The Senate Finance Committee holds a hearing in Annapolis today on one of the most contentious health care bills before the General Assembly. Yet the treatment of this bill will provide a glaring example of the problems created by the Senate's lackadaisical approach to conflicts of interests. It will showcase the folly of giving a legislator power over bills that could affect his own interests.
The legislator in question is Baltimore Sen. Larry Young, who chairs the panel's health-care subcommittee. Last year, Mr. Young received thousands of dollars in campaign contributions from health care companies. He is employed by one of those contributors, an ambulance company, as an executive assistant for marketing, public relations and community relations. Not bad work for a senator in charge of health-care bills, if you don't mind mixing the public's business with your own.
The dilemma for the Senate -- and for every Marylander -- is whether the complex issues raised by this legislation will get the objective consideration they deserve, or whether pressures arising from Senator Young's own interests will unduly shape the committee's deliberations.
The issue at stake is a hot topic -- finding a balance between patient choice and cost controls in health care delivery. The Patient Access Act would require Maryland's HMOs to let their subscribers visit a health care provider outside the network, if the patient is willing to shoulder all fees above 80 percent of the cost the HMO would pay for the service in-house. HMOs, which contributed to Senator Young last year, vehemently oppose the bill. Groups supporting it include the Medical and Chirurgical Faculty of Maryland (the professional society of physicians), which gave nothing to Mr. Young last year.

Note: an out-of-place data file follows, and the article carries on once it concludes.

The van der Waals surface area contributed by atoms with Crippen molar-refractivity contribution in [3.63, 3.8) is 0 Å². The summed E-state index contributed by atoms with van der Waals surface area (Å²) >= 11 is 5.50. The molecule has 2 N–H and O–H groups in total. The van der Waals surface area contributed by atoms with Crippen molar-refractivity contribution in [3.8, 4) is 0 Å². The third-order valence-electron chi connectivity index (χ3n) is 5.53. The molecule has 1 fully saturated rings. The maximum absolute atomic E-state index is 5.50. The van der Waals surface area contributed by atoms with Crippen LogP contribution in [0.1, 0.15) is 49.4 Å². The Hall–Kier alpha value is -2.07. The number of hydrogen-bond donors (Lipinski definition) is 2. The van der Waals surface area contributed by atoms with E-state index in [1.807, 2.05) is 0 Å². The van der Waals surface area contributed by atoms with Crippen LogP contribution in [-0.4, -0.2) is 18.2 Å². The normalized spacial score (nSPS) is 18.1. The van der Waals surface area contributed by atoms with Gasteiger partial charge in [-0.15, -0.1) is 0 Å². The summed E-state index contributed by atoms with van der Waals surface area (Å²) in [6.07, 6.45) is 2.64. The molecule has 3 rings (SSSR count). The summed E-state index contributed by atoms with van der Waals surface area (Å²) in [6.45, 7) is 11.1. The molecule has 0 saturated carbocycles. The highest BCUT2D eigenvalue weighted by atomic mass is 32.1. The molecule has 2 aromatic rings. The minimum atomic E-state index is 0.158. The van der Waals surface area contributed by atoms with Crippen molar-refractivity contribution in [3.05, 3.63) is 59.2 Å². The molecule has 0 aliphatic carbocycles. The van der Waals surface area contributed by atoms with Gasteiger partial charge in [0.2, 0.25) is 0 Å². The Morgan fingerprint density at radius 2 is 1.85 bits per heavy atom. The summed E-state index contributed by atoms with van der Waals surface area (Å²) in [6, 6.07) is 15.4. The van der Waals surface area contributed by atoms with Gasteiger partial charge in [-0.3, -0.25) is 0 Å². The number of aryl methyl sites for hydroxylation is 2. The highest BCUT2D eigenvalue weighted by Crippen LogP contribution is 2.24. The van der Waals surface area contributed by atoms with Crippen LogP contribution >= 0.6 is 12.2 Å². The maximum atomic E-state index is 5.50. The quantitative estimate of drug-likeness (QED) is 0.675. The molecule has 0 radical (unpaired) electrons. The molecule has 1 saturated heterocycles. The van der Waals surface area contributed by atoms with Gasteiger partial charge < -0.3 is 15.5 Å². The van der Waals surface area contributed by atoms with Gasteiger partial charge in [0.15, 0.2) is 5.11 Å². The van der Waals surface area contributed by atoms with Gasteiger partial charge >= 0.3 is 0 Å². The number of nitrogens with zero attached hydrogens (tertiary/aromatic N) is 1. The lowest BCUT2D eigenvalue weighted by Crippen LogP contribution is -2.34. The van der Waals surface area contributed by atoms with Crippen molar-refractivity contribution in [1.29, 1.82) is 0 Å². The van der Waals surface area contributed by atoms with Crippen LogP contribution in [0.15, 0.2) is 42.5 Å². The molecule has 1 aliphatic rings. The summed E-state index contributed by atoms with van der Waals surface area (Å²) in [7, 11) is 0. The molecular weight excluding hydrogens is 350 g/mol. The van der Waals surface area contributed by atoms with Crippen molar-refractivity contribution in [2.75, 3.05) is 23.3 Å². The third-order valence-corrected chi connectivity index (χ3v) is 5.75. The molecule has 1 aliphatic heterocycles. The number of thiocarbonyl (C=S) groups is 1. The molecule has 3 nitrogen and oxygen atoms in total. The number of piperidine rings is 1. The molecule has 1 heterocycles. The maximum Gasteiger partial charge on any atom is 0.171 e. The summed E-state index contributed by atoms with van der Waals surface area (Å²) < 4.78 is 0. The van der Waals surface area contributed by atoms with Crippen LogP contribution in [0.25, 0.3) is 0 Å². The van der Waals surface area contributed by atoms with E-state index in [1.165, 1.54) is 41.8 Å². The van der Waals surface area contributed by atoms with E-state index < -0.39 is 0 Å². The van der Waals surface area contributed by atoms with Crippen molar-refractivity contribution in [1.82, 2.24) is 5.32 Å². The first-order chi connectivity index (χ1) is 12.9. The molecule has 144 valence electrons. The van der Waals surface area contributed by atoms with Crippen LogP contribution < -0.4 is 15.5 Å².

HMOs claim the bill would undo their control over health care costs and effectively eliminate from the market a product that offers comprehensive health care for the lowest cost. Supporters of the bill question the HMOs' insistence that offering patients even a limited choice would destroy their ability to control costs.
The question facing legislators is this: Will this compromise -- giving HMO patients a limited ability to select care outside the network -- really eviscerate HMOs' healthy profits? Answers never come easy when so much is at stake -- not just millions of dollars in health care costs and profits, but also the well-being of thousands of Marylanders and the level of training and research available for the physicians who serve them.
What is abundantly clear, however, is that Marylanders deserve to know that legislators will address tough questions in the best interests of the public. Sadly enough, when the Senate Finance Committee takes up this and other health-care issues, citizens have good reason to wonder whose interests will prevail.